Closed Doors: Black and Latino Students Are Excluded From Top Public Universities

Closed Doors: Black and Latino Students Are Excluded From Top Public Universities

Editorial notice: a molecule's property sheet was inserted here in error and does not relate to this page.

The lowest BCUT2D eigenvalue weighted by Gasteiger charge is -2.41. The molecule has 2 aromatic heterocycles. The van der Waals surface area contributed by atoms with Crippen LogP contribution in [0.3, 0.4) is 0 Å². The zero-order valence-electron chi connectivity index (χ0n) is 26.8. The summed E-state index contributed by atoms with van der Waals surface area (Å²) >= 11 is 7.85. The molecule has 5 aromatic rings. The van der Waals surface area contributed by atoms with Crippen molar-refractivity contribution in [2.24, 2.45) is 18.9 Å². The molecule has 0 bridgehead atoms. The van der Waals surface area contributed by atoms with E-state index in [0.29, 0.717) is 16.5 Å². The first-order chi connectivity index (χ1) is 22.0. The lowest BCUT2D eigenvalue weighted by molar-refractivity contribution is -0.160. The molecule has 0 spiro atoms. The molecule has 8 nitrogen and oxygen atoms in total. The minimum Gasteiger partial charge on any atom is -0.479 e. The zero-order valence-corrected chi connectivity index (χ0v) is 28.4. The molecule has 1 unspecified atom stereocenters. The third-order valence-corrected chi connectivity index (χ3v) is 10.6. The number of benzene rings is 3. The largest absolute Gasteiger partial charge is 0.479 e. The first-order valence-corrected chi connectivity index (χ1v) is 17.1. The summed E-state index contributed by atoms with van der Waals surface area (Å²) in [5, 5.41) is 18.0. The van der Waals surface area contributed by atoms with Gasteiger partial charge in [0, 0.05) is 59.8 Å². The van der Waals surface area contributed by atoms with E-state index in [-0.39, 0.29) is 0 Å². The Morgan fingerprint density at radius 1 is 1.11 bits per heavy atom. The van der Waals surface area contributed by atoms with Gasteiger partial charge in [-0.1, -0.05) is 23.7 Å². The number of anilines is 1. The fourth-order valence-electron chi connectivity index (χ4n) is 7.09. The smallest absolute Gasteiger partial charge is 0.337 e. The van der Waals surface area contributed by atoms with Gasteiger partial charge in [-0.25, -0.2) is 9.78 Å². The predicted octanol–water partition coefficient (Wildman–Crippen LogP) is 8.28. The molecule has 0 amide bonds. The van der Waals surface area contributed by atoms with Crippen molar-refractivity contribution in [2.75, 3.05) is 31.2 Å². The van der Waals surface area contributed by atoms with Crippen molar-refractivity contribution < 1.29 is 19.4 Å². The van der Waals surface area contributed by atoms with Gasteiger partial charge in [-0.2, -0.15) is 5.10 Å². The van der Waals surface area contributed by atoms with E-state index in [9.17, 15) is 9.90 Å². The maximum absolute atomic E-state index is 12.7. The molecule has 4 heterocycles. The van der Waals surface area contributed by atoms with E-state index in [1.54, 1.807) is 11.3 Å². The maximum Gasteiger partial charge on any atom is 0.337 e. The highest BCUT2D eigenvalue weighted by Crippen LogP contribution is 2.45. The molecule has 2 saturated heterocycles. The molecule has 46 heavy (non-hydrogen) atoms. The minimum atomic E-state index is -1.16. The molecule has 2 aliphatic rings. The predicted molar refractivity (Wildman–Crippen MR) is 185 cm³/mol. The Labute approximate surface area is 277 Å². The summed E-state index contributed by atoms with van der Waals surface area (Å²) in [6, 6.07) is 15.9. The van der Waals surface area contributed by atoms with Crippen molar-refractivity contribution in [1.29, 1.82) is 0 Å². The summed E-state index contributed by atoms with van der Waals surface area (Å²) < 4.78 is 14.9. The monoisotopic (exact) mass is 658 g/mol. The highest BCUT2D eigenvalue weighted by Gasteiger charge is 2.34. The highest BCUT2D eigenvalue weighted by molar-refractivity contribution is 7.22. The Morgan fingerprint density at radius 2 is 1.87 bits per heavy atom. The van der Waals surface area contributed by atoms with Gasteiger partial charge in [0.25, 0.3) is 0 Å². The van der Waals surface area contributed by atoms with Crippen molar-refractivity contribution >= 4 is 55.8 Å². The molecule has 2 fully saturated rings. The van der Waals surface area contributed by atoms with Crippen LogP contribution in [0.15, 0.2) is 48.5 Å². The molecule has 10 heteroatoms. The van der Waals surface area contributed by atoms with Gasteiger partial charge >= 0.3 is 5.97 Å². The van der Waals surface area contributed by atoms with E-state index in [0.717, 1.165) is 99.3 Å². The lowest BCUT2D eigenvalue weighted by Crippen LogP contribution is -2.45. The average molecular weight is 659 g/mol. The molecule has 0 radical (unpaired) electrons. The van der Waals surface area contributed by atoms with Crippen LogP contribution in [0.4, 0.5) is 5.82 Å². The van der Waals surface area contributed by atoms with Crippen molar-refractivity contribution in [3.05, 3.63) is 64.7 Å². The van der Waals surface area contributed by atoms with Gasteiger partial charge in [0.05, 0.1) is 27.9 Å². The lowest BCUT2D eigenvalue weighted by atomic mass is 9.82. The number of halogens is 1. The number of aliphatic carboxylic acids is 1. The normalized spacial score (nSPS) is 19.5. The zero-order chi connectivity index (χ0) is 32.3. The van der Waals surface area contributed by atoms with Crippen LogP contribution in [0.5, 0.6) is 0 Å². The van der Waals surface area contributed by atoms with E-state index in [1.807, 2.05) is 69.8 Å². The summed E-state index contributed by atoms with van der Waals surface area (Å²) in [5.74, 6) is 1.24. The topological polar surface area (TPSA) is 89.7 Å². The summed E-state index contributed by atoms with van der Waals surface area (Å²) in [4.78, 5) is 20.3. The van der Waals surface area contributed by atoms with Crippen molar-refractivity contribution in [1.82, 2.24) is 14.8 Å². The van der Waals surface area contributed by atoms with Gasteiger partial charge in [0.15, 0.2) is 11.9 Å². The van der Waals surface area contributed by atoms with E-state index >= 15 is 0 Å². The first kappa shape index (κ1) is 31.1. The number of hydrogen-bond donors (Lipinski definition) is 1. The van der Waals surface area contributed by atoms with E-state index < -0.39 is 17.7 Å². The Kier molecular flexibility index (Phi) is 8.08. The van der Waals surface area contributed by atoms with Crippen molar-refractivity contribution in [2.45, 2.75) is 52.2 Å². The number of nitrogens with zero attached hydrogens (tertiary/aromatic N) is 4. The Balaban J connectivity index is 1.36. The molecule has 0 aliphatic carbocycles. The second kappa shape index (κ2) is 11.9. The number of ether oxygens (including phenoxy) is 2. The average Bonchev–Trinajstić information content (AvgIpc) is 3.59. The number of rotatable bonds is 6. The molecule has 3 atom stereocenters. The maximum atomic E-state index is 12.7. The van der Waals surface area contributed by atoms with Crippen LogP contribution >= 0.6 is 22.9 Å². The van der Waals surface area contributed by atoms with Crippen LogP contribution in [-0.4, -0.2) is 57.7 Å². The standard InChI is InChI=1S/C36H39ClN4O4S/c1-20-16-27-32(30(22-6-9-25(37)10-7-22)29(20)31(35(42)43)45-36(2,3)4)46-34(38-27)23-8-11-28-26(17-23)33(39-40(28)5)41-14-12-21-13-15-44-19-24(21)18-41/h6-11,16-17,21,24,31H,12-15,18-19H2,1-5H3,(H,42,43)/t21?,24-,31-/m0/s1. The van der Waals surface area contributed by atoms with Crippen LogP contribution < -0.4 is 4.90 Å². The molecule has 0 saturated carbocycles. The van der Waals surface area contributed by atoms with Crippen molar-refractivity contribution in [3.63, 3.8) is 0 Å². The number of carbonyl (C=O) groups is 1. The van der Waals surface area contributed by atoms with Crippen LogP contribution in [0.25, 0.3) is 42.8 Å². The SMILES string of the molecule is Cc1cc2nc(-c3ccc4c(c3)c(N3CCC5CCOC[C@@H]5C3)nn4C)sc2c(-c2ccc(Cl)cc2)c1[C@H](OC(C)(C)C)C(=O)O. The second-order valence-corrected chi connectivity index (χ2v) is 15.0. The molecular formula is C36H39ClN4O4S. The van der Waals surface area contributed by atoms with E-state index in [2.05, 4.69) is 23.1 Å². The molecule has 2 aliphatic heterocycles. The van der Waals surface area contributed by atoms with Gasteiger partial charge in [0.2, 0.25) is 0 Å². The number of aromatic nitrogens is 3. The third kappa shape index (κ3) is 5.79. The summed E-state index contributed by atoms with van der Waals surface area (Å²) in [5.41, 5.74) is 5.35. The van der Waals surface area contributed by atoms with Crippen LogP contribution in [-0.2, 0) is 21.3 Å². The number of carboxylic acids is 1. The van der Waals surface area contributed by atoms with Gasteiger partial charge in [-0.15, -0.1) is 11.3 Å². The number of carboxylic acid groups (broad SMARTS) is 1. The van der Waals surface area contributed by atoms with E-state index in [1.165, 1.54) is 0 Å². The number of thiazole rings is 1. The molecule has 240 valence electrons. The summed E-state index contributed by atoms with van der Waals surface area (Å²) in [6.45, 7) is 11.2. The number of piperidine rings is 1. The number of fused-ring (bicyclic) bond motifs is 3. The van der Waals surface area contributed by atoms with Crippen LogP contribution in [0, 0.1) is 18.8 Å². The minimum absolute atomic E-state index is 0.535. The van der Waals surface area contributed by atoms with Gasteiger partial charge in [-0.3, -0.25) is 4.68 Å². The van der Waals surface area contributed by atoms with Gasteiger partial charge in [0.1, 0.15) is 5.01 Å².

African-American and Latino students are disproportionately underrepresented at the nation’s top public research universities and overrepresented at less selective public universities and community colleges — whose graduation rates are lower and where post-graduation job options are limited, a report from the Center for American Progress finds. According to the report, Closed Doors: Black and Latino Students Are Excluded From Top Public Universities (21 pages, PDF), the high percentage of black and Latino students attending colleges with lower graduation rates translate into lower rates of college success: only 21 percent and 16 percent of black and Latino young adults have bachelor's degrees, compared with 43 percent of white and 63 percent of Asian-American young adults. The report also finds that African-American college students in North Carolina, Tennessee, Massachusetts, Arkansas, and Texas are least likely to be enrolled at a top public research university, while Latino college students are least likely to be enrolled at one in New York, Massachusetts, California, New Jersey, and Texas. If the higher education system in the U.S. is to meaningfully contribute to greater social mobility, the report argues, prospective students must be provided with college counseling that guides them to schools matching their academic potential and better financial aid advice.